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As humans, we have desires that make us take possession on something more than what we have to benefit us. In this short story, Leo Tolstoy delivers the message that greed, in the end brings us nothing but death itself. This story tells us that even if we have enough to live a life, we are never satisfied with it, the greed in humans always makes us want more than what is enough and if there are odds of becoming wealthier, it is so seductive to us that we are ready to lose everything we love.
Tolstoy starts his story with two women arguing over whose life is better. The question I got from their argument was “Is life better with or without ownership?”. As they continue, Pahom joins and agrees that life without possessions is better hence the fact that they will have no temptations towards wealth and not fear the devil.
In this story, the devil is greed. But he, himself thinks about having land of his own so he wouldn’t fear the devil. From the beginning, Pahom is a hardworking man, but he makes the mistake of thinking that more land would give him a better life.
He says it himself: “If I had plenty of lands, I shouldn’t fear the devil himself!”. Even though he had a lot of fertile land to grow crops on and not pay fines for his animals, he was not satisfied. Pahom had more than enough land, even then he looked up for more land.
This reflects the characteristics of greed. Pahom would be fine and happy with the extended land but the human instincts made him get greedier and greedier as time went by.
As the story progresses, Pahom’s behavior reflects the message that greed has no end. As Pahom’s land expanded, he got into many riots with his neighbors which led him to move to different and larger land. Whenever he gets into riots like this with his new neighbors, he moves into new land to satisfy himself; reflecting the greed in him growing. Pahom is thinking that by increasing his land he is getting rid of the devil but he is not realising that it’s the other way around. He is actually becoming the devil for not fearing the devil.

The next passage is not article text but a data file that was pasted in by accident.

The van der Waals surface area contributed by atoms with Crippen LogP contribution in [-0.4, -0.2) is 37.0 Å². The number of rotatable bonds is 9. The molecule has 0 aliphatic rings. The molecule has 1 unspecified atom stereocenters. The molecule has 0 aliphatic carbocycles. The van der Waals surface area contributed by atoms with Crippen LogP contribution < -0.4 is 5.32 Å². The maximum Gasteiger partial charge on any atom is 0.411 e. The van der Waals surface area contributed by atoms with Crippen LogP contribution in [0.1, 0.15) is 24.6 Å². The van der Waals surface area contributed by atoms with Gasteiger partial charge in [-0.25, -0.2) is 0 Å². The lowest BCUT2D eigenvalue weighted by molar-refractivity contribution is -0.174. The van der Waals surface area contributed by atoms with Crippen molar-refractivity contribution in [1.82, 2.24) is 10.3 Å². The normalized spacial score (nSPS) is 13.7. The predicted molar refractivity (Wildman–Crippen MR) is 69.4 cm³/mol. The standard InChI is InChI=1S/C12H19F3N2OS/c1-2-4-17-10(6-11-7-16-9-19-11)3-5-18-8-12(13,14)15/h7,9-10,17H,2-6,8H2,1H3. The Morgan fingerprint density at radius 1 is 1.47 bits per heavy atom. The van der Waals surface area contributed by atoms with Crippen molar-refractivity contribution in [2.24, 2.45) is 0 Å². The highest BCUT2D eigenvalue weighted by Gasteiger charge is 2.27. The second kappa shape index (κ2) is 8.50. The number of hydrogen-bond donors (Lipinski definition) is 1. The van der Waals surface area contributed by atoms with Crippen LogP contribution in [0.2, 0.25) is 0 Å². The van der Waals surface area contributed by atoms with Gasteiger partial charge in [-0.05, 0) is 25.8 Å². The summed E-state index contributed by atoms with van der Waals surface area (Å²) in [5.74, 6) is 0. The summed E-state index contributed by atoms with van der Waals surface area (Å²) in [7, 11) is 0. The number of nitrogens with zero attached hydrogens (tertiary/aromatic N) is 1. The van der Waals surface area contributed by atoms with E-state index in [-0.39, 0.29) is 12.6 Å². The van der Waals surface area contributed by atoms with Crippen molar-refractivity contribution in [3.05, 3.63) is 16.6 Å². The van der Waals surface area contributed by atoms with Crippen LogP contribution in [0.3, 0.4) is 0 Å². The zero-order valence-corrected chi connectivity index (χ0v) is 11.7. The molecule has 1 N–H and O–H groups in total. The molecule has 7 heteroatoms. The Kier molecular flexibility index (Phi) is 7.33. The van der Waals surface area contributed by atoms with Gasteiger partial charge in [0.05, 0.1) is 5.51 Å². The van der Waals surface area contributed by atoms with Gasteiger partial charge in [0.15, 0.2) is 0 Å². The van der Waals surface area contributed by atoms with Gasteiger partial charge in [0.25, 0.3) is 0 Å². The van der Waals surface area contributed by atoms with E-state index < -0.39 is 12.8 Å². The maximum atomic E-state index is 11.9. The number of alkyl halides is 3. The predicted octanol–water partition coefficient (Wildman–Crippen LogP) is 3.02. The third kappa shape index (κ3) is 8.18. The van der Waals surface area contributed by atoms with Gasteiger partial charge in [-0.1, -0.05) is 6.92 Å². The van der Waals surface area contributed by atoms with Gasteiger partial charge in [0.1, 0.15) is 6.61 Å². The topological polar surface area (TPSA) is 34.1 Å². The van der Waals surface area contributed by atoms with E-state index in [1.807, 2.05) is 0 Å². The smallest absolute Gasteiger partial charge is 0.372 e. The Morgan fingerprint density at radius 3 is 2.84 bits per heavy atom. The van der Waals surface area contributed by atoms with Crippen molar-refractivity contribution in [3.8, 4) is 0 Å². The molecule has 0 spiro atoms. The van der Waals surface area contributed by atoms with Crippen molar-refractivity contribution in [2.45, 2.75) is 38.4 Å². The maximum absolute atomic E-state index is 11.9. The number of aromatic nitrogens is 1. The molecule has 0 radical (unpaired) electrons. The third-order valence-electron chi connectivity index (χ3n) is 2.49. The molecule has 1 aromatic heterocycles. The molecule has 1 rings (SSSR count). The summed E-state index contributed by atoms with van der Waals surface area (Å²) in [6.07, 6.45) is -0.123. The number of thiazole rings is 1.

Once, a dealer passing by told him about a lot of lands sold for less money. “If I take it out there, I can get more than ten times as much for the money”, so Pahom put his whole life and hard work in stake for the land. Why do humans always want more? Isn’t there an end for desire? God created humans to be loved and things to be used. But we are following the opposite. Tolstoy here presented the real-life crisis; today this situation has become like an irreversible change. Coming back to the plot the land was obviously just the way the tradesman described. The chief of Bashkirs said, “As much as you can go round on your feet in a day is yours, and the price is one thousand roubles”. Pahom’s greed just got out of control and it took over him. It’s not just Pahom, Tolstoy is talking about everyone who has an endless desire or greed on some “thing”. In the real world, people have greed over various things, not just land, it might be power, love, money, ownership, etc. Power, money and property are correlated in today’s world. I think it’s hard for anyone to earn one of these without having the other two.
Pahom decided to make the most out of it and tried really hard to cover how much ever land he could and was saying to himself that today’s hard work will pay off for lifelong happiness. What he thinks is in fact true, there are people in the real world who keep working hard their whole life and gain huge wealth but by the time they are old and can’t do anything. So there was no point in working that hard. Isn’t everything humans do is for happiness? It was not until his final seconds when Pahom realized that “there is plenty of land but, will God let me live on it”. He finally made it to the starting point but blood flowed out of his mouth and fell dead in front of the chief who was sitting in his chair laughing, and the Bashkirs cracked their tongues to show him their pity.
Here’s the thing, Pahom got a dream a day before his mission for the land. I think that the dream was an act of God to relieve him from the devil and to realise his deeds and return back to his town and live a life with what he has. Everyone who led him to death came to his dream, first it was the Bashkir chief who tricked his mind, then the dealer who showed him the land and tempted his desire, finally the devil who was sitting in a chair and laughing, when a man in front of him lied dead which came out to be himself. All these people signify different aspects of the devil who increased Pahom’s greediness but it was Pahom who killed himself.
Tolstoy’s short story How Much Land Does a Man Need? is a classic, having engaged people from different times and cultures in an important discussion: how much of anything does a man truly need, and what can an obsessive pursuit of material things mean for the health of his soul? A passion that controls you can kill you. This places the duty on each of us to order our affections so that our lives are spent on the greatest good. Sometimes the most important things in life are intangible; the health of one’s soul is often sacrificed to greed. That was the message expressed by Tolstoy in this short story, in the end, “six feet from his head to his heels was all he needed”.
Leo Tolstoy – https://www.online-literature.com/tolstoy/2738/
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